The One Key Thing You Need To Understand About Workplace Bullies

 
Ouch, my feelings.

Ouch, my feelings.

Ever met a bully? We've all been there. But here's the thing about office jerks or workplace mean girls: They're people (just like you!) who can't control their emotions right now. But you can control your response to them. Right?

A 2014 survey found that at least 7 out of 10 American adults are familiar or aware of workplace bullying existing in the workplace. While some forms of bullying are actually harassment—severe enough to warrant leaving a position—there are less extreme forms of casual bullying that leave many of us in an uncomfortable middle ground, wondering what are we supposed to do. 

Belittling comments, passive aggression, snappy remarks and passing the buck: Just a few smaller (yet just as damaging in the long term) ways that people can be labelled bullies. But who are bullies, really? And what does it take to pacify them?

Here are five real tips on how to handle work bullies—from easiest to gutsiest:

Try to understand why the bully is a bully

Seeing the bully for more than their harsh words and actions sounds impossible, but it’s necessary in order to figure out how to handle them. In the words of Liz Kislik, a management consultant and workplace conflict expert, “You can sometimes have totally nice people who can sometimes behave in not a very nice ways.”

She says the first step you should take when dealing with a work bully is to start on the assumption that they don't mean to act that way. In some cases, micromanagers or control freaks "act out" in these ways, not because of your incompetence, but because they’re struggling to deal with their own anxieties and fears. 

You know what they say about hurt people, hurting people? Try putting yourself in their shoes. No, it won't change their behavior or make them nicer, but "going high" means you can help change your own reaction to them.

Check-in more often

Kislik explained that some workplaces aren’t set up to value and prioritize employer’s interpersonal relationships. But just because toxic work environments and cultures can contribute to, or even dismiss someone’s bully factor, doesn’t mean it’s unavoidable.

Don’t take an active role. Check-in with your bully or ask exactly what they expect of you. If you’re unclear about a task, ask them. Kislik advises to make it clear you both have the same goal and be direct: Say “Is that what you want to do?"

Have confidence in your abilities

Kaity A., a communications and development specialist, said that a few years ago, some of her coworkers assumed that because she was younger, they could ask her to do tasks unrelated to her role, and then treat her like she was incompetent. After putting up with their actions, she decided to stand up for herself and own the fact that she could handle the tasks at hand.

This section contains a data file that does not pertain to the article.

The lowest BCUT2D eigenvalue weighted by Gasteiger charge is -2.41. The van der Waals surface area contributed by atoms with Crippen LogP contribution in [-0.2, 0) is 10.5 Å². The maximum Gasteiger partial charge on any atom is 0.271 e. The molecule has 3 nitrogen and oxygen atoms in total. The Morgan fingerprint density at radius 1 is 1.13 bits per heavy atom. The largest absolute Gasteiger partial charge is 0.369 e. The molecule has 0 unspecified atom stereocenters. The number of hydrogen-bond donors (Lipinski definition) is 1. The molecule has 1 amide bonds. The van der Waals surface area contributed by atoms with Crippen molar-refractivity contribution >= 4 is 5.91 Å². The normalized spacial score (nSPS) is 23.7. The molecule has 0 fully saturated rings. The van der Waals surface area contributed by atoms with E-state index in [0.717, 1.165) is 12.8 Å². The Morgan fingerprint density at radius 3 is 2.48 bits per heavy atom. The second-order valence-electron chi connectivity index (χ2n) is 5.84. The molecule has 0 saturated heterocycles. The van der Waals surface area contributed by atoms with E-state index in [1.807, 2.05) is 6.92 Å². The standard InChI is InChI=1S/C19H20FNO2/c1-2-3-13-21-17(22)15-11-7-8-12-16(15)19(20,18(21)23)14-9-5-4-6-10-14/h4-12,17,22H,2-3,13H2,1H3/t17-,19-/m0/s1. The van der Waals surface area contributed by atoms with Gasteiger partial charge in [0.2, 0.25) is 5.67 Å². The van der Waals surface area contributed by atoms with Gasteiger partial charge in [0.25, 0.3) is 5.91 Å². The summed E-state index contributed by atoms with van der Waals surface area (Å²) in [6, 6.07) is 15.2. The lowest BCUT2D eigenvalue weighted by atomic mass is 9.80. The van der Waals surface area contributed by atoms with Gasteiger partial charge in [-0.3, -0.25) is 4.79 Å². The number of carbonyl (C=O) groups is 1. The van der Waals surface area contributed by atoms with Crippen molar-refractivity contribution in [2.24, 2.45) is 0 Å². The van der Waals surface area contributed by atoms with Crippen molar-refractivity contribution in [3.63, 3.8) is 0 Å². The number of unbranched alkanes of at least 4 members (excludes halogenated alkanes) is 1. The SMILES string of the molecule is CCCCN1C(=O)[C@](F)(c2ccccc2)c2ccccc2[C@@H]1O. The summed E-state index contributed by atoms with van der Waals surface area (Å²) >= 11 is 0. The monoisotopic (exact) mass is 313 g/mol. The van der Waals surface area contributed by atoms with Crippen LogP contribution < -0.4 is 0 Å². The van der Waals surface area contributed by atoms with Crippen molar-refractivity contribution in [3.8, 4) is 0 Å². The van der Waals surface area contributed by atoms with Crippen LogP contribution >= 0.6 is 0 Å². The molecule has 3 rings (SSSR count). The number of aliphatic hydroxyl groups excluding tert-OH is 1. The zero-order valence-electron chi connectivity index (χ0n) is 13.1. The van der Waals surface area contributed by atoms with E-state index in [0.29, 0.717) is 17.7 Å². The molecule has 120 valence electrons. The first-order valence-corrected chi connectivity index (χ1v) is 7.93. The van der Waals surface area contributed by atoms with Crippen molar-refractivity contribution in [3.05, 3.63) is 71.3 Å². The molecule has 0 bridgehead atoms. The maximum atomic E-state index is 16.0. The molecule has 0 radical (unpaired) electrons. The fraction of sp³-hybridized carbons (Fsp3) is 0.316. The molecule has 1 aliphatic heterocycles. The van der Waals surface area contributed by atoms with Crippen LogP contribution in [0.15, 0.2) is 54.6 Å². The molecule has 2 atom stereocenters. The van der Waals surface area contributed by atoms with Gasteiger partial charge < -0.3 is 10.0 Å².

Once I made the switch from doormat to colleague, people engaged with me a lot more,” she said. Lori Backman, CEO of The MentorShift Group agrees. “The whole thing is about—and there's varying degrees of assertiveness—is about claiming our own power,” she said.

Stand up for yourself in the moment

Sometimes, if a bully has just gone too far, you have to address the problem head on. Bachman says to avoid using phrases like “I don’t understand, I didn't do anything to you” or “that’s not true” because that’ll just make the bully defensive. Instead, she advises to “do the you” strategy.

“When somebody really has a pattern or berating and criticizing, we're taught as women to take it and say "well, I feel…” Instead you say, ‘Shame on you for saying that. Does that behavior work for you?” she says. “Something that puts the person a little off balance, because then you're reverting (it) back to them.”

Another small move? “If someone is standing over you, one simple thing to do to call back your power is to stand up. You don't even have to use words, but you're nonverbally saying I'm not going to stand for this,” she said.

Address the problem head-on (and keep receipts)

Dr. Christi Monk, a Doctor of Management in Organizational Leadership Studies, advises bullied workers to have a conversation the first time you are upset. “A lot of times people are not aware of how they're projecting themselves onto you,” she said. 

But if a bully is manipulative, they could try to make you seem like you’re blowing things out of proportion, or that you just can’t handle the task at hand. To combat this, Bachman says to come armed to the conversation with specific instances they have made you feel the way you do. Or with examples of things they have said or done.

“I think the key thing is being specific about the behaviors that have occurred ‘You have excluded me from all key meetings and then you bring me in at the end when all the work is done, I'm never invited to the social events...’” she said.

“You have to be specific, because you can never deny facts. Also, in that conversation, remove the emotion from it.”

Words: Mandy Velez
Photo: Daria Kobayashi Ritch